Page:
Friday, September 12, 2008

The Damson: Damn, Son!

To continue on the theme of not fixing fruit when it ain't broke, contrary to the advice of the man who sold me these damsons, I did not turn them into jam. I ate them. I'd say "plain," but they weren't. The damson is a marvelously flavorful fruit despite its diminutive stature. So much so that it makes me exclaim the homophonic phrase featured in the title of this post.

The damson plum has a certain pucker that I so love in other fruits, especially wild ones, like the natal plum, a fruiting African shrub popular in South Florida landscaping. Of course I never would have fully appreciated the damson's flavor if I had followed the advice of the vendor at the Charlottesville Far-Mar and cooked them down with sugar.

Granted, there are fruits specifically bred for using in cooking, like quince, but those are often highly specialized and therefore mostly absent in our increasingly user-friendly produce section. These days it seems anything not cartoonishly sweet is being relegated to the realm of "oh, some people make jam out of that." As I've said before, in doing so, we surrender a wealth of complex flavors to one: sugary.

After my last post on the subject, Karen B. wrote in with an historic literary connection to the damson:

I remembered at least one instance of where I'd seen damsons, Christina Rossetti's Goblin Market:

Come buy, come buy;
Our grapes fresh from the vine,
Pomegranates full and fine,
Dates and sharp bullaces,
Rare pears and greengages,
Damsons and bilberries,
Taste them and try...

Here is evidence that people before us have eaten the same things as we (sometimes) do now, a link to our food culture that you'll never find in something like a supermarket tomato or chalky, aspartamey red delicious. Sure, some of you out there might already be familiar with the damson and find my ranting unwarranted. That makes sense, since it's been popular for hundreds of years, besides the last 50 or so. But it didn't cross my path until the tender age of 27, so something is clearly wrong with our relationship to heirlooms. How quickly we abandoned the damson and green gage for those awful plums you can now get in any grocery store in the world.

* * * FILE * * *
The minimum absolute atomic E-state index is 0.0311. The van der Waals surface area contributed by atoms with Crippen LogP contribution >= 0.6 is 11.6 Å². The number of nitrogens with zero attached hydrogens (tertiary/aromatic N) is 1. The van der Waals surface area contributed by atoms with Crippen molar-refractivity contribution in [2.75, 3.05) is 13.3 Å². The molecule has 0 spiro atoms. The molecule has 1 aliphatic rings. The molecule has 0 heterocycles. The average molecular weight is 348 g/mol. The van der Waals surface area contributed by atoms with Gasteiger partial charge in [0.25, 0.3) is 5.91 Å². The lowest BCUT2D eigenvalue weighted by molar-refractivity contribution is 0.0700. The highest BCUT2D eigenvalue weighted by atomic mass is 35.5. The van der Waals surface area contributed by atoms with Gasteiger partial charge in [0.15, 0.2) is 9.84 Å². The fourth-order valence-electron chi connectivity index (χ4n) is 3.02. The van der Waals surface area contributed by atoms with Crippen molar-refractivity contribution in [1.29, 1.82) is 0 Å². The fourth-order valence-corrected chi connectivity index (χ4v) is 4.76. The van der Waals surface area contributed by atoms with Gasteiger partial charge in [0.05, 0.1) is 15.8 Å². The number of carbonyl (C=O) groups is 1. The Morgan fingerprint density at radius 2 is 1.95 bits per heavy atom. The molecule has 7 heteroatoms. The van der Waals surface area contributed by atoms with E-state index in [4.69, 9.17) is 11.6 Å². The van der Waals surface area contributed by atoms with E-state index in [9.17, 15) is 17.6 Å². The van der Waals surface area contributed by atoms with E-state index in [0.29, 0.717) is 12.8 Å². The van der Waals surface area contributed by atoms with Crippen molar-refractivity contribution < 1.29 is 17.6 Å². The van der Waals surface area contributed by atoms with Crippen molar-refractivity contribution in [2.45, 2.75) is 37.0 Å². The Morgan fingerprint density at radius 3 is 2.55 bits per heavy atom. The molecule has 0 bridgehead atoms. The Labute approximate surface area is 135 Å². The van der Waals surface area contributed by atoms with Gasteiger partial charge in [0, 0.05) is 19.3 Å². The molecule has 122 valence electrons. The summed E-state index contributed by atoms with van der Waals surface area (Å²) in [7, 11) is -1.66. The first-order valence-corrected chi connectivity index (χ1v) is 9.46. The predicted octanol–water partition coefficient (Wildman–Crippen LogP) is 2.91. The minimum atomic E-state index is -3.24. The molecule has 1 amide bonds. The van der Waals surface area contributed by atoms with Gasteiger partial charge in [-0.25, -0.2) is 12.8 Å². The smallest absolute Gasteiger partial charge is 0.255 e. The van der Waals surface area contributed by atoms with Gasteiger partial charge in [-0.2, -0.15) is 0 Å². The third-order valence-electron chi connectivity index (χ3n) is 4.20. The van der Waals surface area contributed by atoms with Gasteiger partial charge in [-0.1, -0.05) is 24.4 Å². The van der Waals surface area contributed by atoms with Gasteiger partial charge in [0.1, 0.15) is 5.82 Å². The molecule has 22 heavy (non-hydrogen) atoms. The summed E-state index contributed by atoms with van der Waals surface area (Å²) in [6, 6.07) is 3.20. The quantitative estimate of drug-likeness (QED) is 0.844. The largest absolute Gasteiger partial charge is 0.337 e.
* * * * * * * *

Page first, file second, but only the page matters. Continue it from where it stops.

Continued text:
Perhaps one reason the vendor told me they weren't good for eating is that they took a full two weeks to ripen. At first they really were too tart to eat without wincing, which was still kind of fun, but as they aged to the brink of shriveling, the sugars concentrated and the flesh softened. I'm so glad I didn't dump a bunch of Domino on them early on, never having learned how good they can be with my two revolutionary new ingredients: knowledge, patience.

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Karen B said...

And to think that I thought most of the fruits in Rossetti's poem were nonsense fruits when I first read it! Good pun!

Maggie said...

I live for damsons in season! I've never had the opportunity to have the African ones but I've been looking at native plum saplings to plant. I'm in Michigan and I frozen over 8 lbs of them for the winter. Eating locally can get bleak in February here. I prefer them less ripe because I think the taste is brighter and I crave tart things. I first started eating them in a family recipe for plum dumplings. Hungarian Plum Dumplings

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EMELINA said...

I have never tried them but your words are so true...sometimes people get so acostumed by the foods and situations in life that they are presented to them that they forget to look for something else different and maybe even better than the choices from like you dont know that you like something else until you look for it and try it! your writting and your site...many thanks! have a great week!!

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